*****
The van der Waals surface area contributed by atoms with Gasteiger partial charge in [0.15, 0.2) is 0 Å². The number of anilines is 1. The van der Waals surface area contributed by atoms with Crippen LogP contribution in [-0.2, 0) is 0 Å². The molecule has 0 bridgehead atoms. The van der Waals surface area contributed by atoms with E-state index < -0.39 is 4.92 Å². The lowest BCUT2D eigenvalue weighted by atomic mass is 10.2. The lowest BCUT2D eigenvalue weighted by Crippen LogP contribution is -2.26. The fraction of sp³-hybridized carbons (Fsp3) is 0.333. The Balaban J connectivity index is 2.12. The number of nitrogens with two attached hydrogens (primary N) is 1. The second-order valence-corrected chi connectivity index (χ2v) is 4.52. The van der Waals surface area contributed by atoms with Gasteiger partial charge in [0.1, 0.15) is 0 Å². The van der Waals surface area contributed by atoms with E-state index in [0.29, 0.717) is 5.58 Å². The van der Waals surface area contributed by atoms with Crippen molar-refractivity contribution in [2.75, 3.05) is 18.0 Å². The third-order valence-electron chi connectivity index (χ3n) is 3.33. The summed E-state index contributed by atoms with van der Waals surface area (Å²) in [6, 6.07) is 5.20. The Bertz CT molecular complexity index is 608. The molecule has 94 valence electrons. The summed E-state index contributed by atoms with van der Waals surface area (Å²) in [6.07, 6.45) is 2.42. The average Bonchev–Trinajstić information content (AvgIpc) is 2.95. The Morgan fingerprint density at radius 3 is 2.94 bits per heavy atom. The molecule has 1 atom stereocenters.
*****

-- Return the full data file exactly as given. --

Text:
The van der Waals surface area contributed by atoms with Gasteiger partial charge in [0.15, 0.2) is 0 Å². The number of anilines is 1. The van der Waals surface area contributed by atoms with Crippen LogP contribution in [-0.2, 0) is 0 Å². The molecule has 0 bridgehead atoms. The van der Waals surface area contributed by atoms with E-state index < -0.39 is 4.92 Å². The lowest BCUT2D eigenvalue weighted by atomic mass is 10.2. The lowest BCUT2D eigenvalue weighted by Crippen LogP contribution is -2.26. The fraction of sp³-hybridized carbons (Fsp3) is 0.333. The Balaban J connectivity index is 2.12. The number of nitrogens with two attached hydrogens (primary N) is 1. The second-order valence-corrected chi connectivity index (χ2v) is 4.52. The van der Waals surface area contributed by atoms with Gasteiger partial charge in [0.1, 0.15) is 0 Å². The van der Waals surface area contributed by atoms with E-state index in [0.29, 0.717) is 5.58 Å². The van der Waals surface area contributed by atoms with Crippen molar-refractivity contribution in [2.75, 3.05) is 18.0 Å². The third-order valence-electron chi connectivity index (χ3n) is 3.33. The summed E-state index contributed by atoms with van der Waals surface area (Å²) in [6, 6.07) is 5.20. The Bertz CT molecular complexity index is 608. The molecule has 94 valence electrons. The summed E-state index contributed by atoms with van der Waals surface area (Å²) in [6.07, 6.45) is 2.42. The average Bonchev–Trinajstić information content (AvgIpc) is 2.95. The Morgan fingerprint density at radius 3 is 2.94 bits per heavy atom. The molecule has 1 atom stereocenters.